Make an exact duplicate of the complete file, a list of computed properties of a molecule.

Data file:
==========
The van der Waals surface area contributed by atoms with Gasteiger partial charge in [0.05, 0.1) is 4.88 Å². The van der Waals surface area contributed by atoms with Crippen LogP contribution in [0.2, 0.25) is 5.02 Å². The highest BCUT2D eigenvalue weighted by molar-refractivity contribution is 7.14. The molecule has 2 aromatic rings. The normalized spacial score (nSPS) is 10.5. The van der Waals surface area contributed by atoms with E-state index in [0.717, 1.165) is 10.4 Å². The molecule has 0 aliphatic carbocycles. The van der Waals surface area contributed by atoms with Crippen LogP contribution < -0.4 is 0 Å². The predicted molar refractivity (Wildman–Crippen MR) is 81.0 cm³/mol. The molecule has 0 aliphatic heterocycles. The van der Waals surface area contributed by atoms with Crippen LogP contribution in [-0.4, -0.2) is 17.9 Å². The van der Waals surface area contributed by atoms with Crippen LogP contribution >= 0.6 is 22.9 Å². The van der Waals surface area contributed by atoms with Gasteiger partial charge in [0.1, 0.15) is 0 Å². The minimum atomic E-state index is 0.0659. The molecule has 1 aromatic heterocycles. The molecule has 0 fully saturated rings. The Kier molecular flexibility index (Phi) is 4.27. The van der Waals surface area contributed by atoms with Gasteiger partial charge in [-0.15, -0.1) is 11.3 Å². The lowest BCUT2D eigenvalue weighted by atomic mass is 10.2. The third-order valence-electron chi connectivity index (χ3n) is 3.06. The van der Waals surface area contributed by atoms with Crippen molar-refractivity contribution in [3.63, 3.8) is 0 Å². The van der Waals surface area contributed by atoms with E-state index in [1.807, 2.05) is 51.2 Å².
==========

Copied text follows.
The van der Waals surface area contributed by atoms with Gasteiger partial charge in [0.05, 0.1) is 4.88 Å². The van der Waals surface area contributed by atoms with Crippen LogP contribution in [0.2, 0.25) is 5.02 Å². The highest BCUT2D eigenvalue weighted by molar-refractivity contribution is 7.14. The molecule has 2 aromatic rings. The normalized spacial score (nSPS) is 10.5. The van der Waals surface area contributed by atoms with E-state index in [0.717, 1.165) is 10.4 Å². The molecule has 0 aliphatic carbocycles. The van der Waals surface area contributed by atoms with Crippen LogP contribution < -0.4 is 0 Å². The predicted molar refractivity (Wildman–Crippen MR) is 81.0 cm³/mol. The molecule has 0 aliphatic heterocycles. The van der Waals surface area contributed by atoms with Crippen LogP contribution in [-0.4, -0.2) is 17.9 Å². The van der Waals surface area contributed by atoms with Crippen LogP contribution >= 0.6 is 22.9 Å². The van der Waals surface area contributed by atoms with Gasteiger partial charge in [0.1, 0.15) is 0 Å². The minimum atomic E-state index is 0.0659. The molecule has 1 aromatic heterocycles. The molecule has 0 fully saturated rings. The Kier molecular flexibility index (Phi) is 4.27. The van der Waals surface area contributed by atoms with Gasteiger partial charge in [-0.15, -0.1) is 11.3 Å². The lowest BCUT2D eigenvalue weighted by atomic mass is 10.2. The third-order valence-electron chi connectivity index (χ3n) is 3.06. The van der Waals surface area contributed by atoms with Crippen molar-refractivity contribution in [3.63, 3.8) is 0 Å². The van der Waals surface area contributed by atoms with E-state index in [1.807, 2.05) is 51.2 Å².